So I’m an issue behind? Big deal. Real life caught up with me, and the internet hit the way side. Oh well. I’m back (at least for this post), and I want to communicate my thoughts and feelings on this issue of the Brian Bendis/Alex Maleev Moon Knight series.
Marc Spector goes on a date with Maya Lopez this issue. They experience the conventional first date awkwardness. Spector attempts to sound like smooth talking Philip Marlowe. There’s some real talk after the failed smooth talk. Spector and Lopez engage in post-date action (interpret action however you wish).
This issue read fairly fast. I’m not stating such to mark the comic with a negative criticism. I, in fact, sometimes enjoy Bendis’ quick, “decompressed” issues that so many people seem to criticize. Granted, those light issues are the only narrative installment for an entire month, but I can live with quick bursts every so often. Not every single issue needs the seemingly demanded 200 word balloons or heavy plot. Every instance of a narrative, if we are to understand narrative as a living, breathing organism, is not long and padded. At some point the story, like life, slows down and meanders without dialogue or revelations and just skips along, leaving moments how they are.
I’m probably depicting this comic as some sort of avant garde, subtle display when it’s not. Remember, it’s a Bendis Marvel Comic. It’s a good comic, but in no ways artistically dramatic.
I’m just romanticizing quick, light comic book issues because that’s what I do, and even though it’s light, Moon Knight #4 still pulls off an interesting, complete thought.
Reading this issue, I recall the DVD extras of the Daredevil film. I think back to watching the “Men Without Fear” documentary, you know, the one where every worthwhile Daredevil creator – minus Steve Gerber – is interviewed, and I remember how Frank Miller commented on super hero sex and his portrayal of such through Matt Murdock and Elektra.
Miller used the classic Daredevil love story to express costume intimacy via the comic book fights we are all accustomed to. Hell’s Kitchen stood in for DD and Elektra’s bed room, and kicks and bounds marked each and every sexual move. Miller put super hero sex on the page but disguised it in a way that was culturally acceptable (not like this shit that happened last week). This same idea leaks its way into Moon Knight #4 via the end of the issue. Alex Maleev takes the circumstance of the book, the main sequence being the date between Spector and Lopez, and turns a climactic fight sequence into a post-date hook up, playing off of the cliche super hero team-up. His display of the battle feels like an intimate moment between Maya and Marc. It’s the first team-up, and both characters are partners in this rage against evil.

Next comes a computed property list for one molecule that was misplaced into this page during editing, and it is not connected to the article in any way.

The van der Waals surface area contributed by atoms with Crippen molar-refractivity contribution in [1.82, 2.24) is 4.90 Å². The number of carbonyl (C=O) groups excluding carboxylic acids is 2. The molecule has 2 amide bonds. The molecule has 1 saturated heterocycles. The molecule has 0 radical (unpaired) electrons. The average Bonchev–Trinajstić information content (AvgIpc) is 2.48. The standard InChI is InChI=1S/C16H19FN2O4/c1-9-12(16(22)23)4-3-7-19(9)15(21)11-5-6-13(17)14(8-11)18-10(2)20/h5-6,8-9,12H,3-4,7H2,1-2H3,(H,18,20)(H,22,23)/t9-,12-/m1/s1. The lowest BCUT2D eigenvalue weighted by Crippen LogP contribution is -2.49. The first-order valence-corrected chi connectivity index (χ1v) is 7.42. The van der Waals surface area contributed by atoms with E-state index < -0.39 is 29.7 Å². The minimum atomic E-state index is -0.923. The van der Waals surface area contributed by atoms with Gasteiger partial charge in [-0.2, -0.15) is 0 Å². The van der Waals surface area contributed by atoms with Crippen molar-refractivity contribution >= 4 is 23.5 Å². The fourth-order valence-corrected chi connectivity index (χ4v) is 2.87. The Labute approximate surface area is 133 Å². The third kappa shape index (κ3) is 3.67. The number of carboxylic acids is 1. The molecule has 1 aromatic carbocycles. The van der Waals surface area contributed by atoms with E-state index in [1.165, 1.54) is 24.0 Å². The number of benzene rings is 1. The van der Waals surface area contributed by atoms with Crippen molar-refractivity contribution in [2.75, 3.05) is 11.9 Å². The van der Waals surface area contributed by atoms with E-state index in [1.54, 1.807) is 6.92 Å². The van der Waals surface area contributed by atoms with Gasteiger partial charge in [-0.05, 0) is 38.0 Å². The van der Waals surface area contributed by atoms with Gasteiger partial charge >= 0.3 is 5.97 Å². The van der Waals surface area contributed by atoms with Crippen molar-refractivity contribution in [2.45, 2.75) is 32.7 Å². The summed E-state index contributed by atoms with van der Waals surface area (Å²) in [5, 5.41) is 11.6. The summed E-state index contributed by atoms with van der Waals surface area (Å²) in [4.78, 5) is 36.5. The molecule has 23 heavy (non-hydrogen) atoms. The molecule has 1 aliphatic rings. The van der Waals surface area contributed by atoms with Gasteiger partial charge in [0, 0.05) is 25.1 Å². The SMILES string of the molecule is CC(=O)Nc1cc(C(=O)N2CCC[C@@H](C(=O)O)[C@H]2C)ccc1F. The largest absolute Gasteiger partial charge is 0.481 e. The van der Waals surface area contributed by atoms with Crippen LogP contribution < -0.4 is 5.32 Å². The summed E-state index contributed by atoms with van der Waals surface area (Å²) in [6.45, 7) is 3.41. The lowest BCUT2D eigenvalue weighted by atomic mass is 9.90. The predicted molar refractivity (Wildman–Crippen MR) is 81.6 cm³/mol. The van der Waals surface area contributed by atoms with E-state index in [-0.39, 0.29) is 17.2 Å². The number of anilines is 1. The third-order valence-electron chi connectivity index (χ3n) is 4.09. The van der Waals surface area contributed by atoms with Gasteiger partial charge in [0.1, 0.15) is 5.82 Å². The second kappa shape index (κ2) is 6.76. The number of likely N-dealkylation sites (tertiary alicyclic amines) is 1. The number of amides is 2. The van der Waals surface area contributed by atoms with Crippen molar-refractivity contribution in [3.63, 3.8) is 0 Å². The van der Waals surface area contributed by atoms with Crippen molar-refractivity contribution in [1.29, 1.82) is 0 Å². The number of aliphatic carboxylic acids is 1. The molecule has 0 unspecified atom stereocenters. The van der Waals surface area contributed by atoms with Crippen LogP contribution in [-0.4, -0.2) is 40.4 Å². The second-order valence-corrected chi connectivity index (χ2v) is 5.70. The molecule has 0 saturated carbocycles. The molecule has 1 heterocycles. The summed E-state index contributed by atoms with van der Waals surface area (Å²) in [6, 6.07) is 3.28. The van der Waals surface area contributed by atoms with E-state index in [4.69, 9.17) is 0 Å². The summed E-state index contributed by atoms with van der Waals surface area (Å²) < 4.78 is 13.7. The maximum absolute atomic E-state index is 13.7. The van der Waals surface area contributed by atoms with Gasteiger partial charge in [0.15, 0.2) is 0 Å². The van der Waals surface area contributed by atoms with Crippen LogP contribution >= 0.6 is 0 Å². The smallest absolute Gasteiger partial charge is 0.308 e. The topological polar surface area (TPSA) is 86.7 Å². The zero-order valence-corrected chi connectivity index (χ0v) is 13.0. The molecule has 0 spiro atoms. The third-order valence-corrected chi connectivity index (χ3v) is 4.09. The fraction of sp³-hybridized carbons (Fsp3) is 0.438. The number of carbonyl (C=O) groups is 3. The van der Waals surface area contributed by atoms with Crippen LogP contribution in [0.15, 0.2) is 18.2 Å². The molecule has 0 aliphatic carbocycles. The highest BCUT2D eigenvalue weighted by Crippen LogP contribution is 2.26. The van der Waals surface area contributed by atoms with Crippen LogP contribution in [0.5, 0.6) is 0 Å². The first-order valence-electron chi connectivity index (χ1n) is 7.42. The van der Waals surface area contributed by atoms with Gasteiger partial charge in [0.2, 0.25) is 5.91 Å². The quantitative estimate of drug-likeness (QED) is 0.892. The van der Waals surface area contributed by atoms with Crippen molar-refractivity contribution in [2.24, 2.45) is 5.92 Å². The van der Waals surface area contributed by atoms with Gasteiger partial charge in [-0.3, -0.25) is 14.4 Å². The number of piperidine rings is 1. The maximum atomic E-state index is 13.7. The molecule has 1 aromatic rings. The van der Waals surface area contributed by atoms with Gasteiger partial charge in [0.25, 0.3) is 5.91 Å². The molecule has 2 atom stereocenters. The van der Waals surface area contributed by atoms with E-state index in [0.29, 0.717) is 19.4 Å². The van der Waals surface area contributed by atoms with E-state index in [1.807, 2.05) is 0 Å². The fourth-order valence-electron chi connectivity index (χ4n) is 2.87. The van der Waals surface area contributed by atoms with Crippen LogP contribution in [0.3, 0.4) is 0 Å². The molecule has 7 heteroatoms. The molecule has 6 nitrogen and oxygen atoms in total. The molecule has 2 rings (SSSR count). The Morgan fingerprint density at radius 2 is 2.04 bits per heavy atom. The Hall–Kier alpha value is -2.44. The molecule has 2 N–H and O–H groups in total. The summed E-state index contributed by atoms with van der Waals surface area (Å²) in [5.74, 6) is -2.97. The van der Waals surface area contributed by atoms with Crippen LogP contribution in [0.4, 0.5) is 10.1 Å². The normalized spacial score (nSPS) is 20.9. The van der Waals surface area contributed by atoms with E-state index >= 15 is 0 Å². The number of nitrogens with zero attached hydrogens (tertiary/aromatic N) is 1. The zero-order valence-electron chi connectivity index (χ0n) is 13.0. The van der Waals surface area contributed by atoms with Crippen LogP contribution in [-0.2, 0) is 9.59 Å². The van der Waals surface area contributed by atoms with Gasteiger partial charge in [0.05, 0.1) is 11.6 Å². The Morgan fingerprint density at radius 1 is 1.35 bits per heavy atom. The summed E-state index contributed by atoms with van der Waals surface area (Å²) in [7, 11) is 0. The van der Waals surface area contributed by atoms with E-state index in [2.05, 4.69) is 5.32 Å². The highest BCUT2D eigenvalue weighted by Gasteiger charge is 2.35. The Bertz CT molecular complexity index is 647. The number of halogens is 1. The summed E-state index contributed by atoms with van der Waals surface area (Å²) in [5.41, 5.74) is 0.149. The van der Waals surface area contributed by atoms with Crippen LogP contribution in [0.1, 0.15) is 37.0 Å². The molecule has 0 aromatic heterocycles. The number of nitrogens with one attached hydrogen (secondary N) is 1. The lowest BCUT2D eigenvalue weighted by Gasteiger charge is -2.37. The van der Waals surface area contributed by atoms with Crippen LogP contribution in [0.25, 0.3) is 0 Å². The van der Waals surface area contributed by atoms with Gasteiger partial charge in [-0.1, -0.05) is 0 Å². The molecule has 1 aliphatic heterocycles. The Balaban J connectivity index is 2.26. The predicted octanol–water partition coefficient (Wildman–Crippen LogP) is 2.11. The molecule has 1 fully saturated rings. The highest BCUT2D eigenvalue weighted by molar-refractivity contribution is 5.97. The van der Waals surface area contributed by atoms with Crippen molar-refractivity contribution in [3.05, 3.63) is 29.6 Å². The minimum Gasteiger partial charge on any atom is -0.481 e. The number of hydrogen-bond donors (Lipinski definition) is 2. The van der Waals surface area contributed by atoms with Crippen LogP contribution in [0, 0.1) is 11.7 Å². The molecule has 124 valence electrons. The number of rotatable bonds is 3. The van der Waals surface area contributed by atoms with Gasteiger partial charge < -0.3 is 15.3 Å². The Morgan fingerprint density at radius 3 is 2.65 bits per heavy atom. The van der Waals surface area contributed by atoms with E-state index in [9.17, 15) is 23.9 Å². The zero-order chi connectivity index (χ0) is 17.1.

This single fight feels like an extension of what is to come. Marc Spector and Maya Lopez. Two nobodies on the west coast, alone, facing a great threat to the Marvel U.
But the depiction of super hero relationships is not as smooth and sexy as Miller’s because Bendis keeps in mind Marc Spector’s flaw of character – he’s not the real deal.
Like any classic Brian Michael Bendis comic book scene, Spector and Maya Lopez have a conversation. Around this conversation, Bendis deploys something you’d easily see in a high school set teen movie: gossip. Avengers and Marc Spector’s head-friendlies appear, and Bendis has them act as a social panel to characterize our love birds as nobodies. It’s the super hero version of a 90s teen movie where the cool kids discuss the awkward “romances” of the dorks. I love it.
Because Marc Spector is the dork of the super hero community. As I’ve discussed before, Spector plays hero; he’s not actually a hero. Bendis uses that flaw to bring the character down to a amusing level by making him the loser of the Marvel U, and he now has a nice “girlfriend” in tow.
Then there’s the scene itself.
Like any situation, you cannot entirely trust hearsay in order to judge a person. We may understand Maya and Marc as nobodies before the scene, but Bendis sort of brings us back to believing in these characters via the date. It’s a very humanizing scene that starts off awkward yet evolves to cute. Spector flirts with his lady friend in a style I find familiar, and then carries on into a simulated, smooth talking act as he tries to find answers to the case he’s working. Once the mystery man thing fails, Spector stops himself and the real characters come out.
I love the dialogue Bendis plants here.
Marc: ” Let’s just cut the sass down and have a real conversation.”
“Wouldn’t that be nice, if two people who do what we do had a real conversation?”
Only two word balloons but they sum up so much of Bendis’ Marvel career.
But it’s also just a nice scene for the simple fact that it gets right what a date between two people should be. One half act, or presentation to attract, another half heart-to-heart. Bendis boils down the halves of an entire date to two pages. Decompression what?
What I’m trying to say is … I love how this issue cures Marc Spector of his loneliness. Granted, dude’s fictional. I shouldn’t give a single shit whether he’s lonely or not. But there’s something nice about the way Bendis has paired the character with somebody on his level. Marlene, Spector’s previous leading lady, was fine and interesting in her own right, but Maya makes a lot of sense to me. She’s underdeveloped, similar to Moon Knight, and she’s typecast. People know her as the deaf Avenger. Same with Marc Spector. He’s “crazy Moon Knight.” The character’s been subject to his own identity flaw in recent years – both in fictional awareness and in online comics culture.
I like that Spector now has an equal, and the series’ cast has a new, solid, unexpected addition. Bendis and Maleev have crafted a solid issue here. It sells the thought that even the losers can find companionship.